• Integrate the information with your own opinions.

      • Re-read and revise as necessary.

      • Compile a list of sources that you have used.

    A.Singh, MLS

    The research process3

    The Research Process

    1. Determine the research questions suggested by the research task and narrow the topic.

    • This process is driven first by human communication. You will consult with your faculty member about the research task and make sure you are clear about the research task. Asking questions of your faculty and being clear about your task will make your process more efficient. Ask questions up front.

    • Consult with a librarian about where to access materials on your topic. This is the most efficient way to use the library.

    • Do not jump in blind. You will waste time and your process will be less efficient. Ask experts like faculty and librarians for directions.

    • Do not consult with peers about expectations for course requirements. Ask your faculty.

    A.Singh, MLS

    The research process4

    The Research Process

    2. Identify the information necessary to research the topic/create the required research project.

    • Understanding that information has a life cycle, take into consideration the time frame for your topic. Ask yourself:

      • Has this event just occurred?

        • If so, you will not need books. You will need newspaper and magazine articles.

      • Am I required to provide a history on this topic?

        • If so, you will need books and scholarly journal articles.

      • Am I required to provide current, scholarly treatment of this topic?

        • If so, you will not need books. You will need current scholarly journal articles.

    A.Singh, MLS

    The research process5

    The Research Process

    • Consider the nature and length of your research project. Ask yourself:

      • Do I need to create a long research paper (15+ page) ?

        • If so, you will need to consult reference tools (dictionaries, encyclopedias, etc.), many books, and scholarly journal articles.

      • Am I creating a short paper (5-8 pages)?

        • If so, you may need a few books and many scholarly journal articles.

      • Am I creating a presentation (8-10 minutes)?

        • If so, you may need to consult some reference tools (dictionaries, encyclopedias, etc.) to define your terms and gather a concise history/overview of the field. You may not need books , but you will definitely need periodical articles from scholarly journals, magazines, and/or newspapers. You may use some web sites.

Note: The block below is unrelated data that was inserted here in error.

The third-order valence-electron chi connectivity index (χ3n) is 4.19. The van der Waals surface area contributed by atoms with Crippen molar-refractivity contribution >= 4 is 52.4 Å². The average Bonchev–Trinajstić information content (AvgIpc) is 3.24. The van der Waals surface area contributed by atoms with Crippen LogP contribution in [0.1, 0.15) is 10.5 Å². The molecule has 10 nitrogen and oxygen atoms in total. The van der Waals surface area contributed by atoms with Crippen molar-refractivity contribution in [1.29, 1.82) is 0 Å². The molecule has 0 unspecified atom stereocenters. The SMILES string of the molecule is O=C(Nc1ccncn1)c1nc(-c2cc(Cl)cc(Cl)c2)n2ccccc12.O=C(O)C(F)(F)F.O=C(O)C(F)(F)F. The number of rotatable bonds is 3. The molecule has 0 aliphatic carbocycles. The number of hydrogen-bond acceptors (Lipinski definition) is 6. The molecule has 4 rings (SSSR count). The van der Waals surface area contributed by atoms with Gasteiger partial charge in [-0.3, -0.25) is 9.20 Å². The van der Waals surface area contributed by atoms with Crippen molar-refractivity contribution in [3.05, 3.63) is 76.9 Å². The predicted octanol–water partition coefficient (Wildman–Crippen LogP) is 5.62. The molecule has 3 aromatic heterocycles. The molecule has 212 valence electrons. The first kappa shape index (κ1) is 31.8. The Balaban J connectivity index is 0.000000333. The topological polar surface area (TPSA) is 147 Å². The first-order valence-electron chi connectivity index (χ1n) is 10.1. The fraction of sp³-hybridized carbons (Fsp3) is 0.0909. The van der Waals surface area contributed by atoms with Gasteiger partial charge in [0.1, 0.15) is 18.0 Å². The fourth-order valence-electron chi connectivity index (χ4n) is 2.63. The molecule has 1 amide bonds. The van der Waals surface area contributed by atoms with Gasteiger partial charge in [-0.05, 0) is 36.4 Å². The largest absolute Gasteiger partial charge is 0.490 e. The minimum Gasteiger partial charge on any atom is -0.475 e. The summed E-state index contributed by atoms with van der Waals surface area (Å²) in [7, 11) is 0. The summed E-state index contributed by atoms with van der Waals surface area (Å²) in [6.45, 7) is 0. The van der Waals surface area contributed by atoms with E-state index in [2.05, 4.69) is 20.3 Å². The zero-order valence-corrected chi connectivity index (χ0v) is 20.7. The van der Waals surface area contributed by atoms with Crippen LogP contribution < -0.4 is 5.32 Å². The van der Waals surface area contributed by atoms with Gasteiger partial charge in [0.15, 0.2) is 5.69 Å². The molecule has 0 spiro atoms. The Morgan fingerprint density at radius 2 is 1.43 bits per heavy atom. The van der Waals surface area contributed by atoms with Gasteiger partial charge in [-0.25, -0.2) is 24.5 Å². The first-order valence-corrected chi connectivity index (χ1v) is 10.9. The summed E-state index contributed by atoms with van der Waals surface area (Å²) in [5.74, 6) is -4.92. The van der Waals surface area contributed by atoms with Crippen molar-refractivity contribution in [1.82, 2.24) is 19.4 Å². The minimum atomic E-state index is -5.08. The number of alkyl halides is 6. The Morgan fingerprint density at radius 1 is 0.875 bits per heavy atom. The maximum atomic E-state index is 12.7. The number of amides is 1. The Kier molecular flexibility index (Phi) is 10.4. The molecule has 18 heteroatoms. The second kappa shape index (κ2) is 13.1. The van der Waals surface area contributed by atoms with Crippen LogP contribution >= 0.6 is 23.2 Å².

• Asking yourself these kinds of questions before you start looking for materials makes the resources you pursue most relevant to your research task. Pursuing only relevant items makes your process more efficient.

  • A.Singh, MLS

    The research process6

    The Research Process

    3. Find the information.

    • Before you begin looking in the online catalog or research databases, you must define your terms.

      1. Write your research questions. Example:

      What is medical marijuana? What are the health risks of medical marijuana? What are the health benefits of medical marijuana? Is medical marijuana legal in all states? Should it be legal?

      2. Identify the nouns and concepts in your research questions. In this case:

      • medical marijuana

      • health risks

      • health benefits

      • states

      • legal

    A.Singh, MLS

    The research process7

    The Research Process

    • Now you will take these discrete terms and the core concepts of the questions and formulate a thesis statement. For example:

      Medical marijuana offers health benefits that far out weigh any health risks and therefore it should be legalized in all states.